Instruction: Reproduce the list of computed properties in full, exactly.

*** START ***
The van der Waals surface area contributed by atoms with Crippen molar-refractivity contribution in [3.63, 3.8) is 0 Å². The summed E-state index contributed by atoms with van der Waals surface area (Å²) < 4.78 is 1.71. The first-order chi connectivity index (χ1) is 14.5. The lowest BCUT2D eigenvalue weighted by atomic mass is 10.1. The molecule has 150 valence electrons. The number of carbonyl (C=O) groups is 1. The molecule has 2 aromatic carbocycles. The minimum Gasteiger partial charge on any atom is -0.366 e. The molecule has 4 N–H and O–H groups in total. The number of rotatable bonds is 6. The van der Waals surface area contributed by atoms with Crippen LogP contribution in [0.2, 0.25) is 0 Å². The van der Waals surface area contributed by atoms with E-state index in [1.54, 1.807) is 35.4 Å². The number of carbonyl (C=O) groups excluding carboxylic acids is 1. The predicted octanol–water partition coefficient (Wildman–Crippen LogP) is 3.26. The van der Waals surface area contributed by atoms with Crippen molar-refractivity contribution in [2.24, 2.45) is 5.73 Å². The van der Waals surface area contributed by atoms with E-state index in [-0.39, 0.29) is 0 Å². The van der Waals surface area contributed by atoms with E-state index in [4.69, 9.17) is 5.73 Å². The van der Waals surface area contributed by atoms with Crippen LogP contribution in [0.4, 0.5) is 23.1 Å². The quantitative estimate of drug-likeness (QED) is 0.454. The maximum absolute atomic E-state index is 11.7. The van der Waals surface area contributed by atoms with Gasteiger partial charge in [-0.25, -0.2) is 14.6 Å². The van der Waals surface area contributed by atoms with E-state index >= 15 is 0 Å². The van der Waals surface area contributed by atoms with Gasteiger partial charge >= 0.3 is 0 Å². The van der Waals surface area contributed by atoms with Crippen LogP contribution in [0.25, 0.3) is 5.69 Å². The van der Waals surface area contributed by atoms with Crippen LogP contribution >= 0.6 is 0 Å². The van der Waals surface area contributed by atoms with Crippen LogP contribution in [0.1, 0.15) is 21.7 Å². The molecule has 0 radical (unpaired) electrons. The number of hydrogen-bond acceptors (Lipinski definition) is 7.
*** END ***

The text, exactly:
The van der Waals surface area contributed by atoms with Crippen molar-refractivity contribution in [3.63, 3.8) is 0 Å². The summed E-state index contributed by atoms with van der Waals surface area (Å²) < 4.78 is 1.71. The first-order chi connectivity index (χ1) is 14.5. The lowest BCUT2D eigenvalue weighted by atomic mass is 10.1. The molecule has 150 valence electrons. The number of carbonyl (C=O) groups is 1. The molecule has 2 aromatic carbocycles. The minimum Gasteiger partial charge on any atom is -0.366 e. The molecule has 4 N–H and O–H groups in total. The number of rotatable bonds is 6. The van der Waals surface area contributed by atoms with Crippen LogP contribution in [0.2, 0.25) is 0 Å². The van der Waals surface area contributed by atoms with E-state index in [1.54, 1.807) is 35.4 Å². The number of carbonyl (C=O) groups excluding carboxylic acids is 1. The predicted octanol–water partition coefficient (Wildman–Crippen LogP) is 3.26. The van der Waals surface area contributed by atoms with Crippen molar-refractivity contribution in [2.24, 2.45) is 5.73 Å². The van der Waals surface area contributed by atoms with E-state index in [-0.39, 0.29) is 0 Å². The van der Waals surface area contributed by atoms with E-state index in [4.69, 9.17) is 5.73 Å². The van der Waals surface area contributed by atoms with Crippen LogP contribution in [0.4, 0.5) is 23.1 Å². The quantitative estimate of drug-likeness (QED) is 0.454. The maximum absolute atomic E-state index is 11.7. The van der Waals surface area contributed by atoms with Gasteiger partial charge in [-0.25, -0.2) is 14.6 Å². The van der Waals surface area contributed by atoms with E-state index >= 15 is 0 Å². The van der Waals surface area contributed by atoms with Gasteiger partial charge >= 0.3 is 0 Å². The van der Waals surface area contributed by atoms with Crippen LogP contribution in [0.25, 0.3) is 5.69 Å². The van der Waals surface area contributed by atoms with Crippen LogP contribution >= 0.6 is 0 Å². The van der Waals surface area contributed by atoms with Crippen LogP contribution in [0.1, 0.15) is 21.7 Å². The molecule has 0 radical (unpaired) electrons. The number of hydrogen-bond acceptors (Lipinski definition) is 7.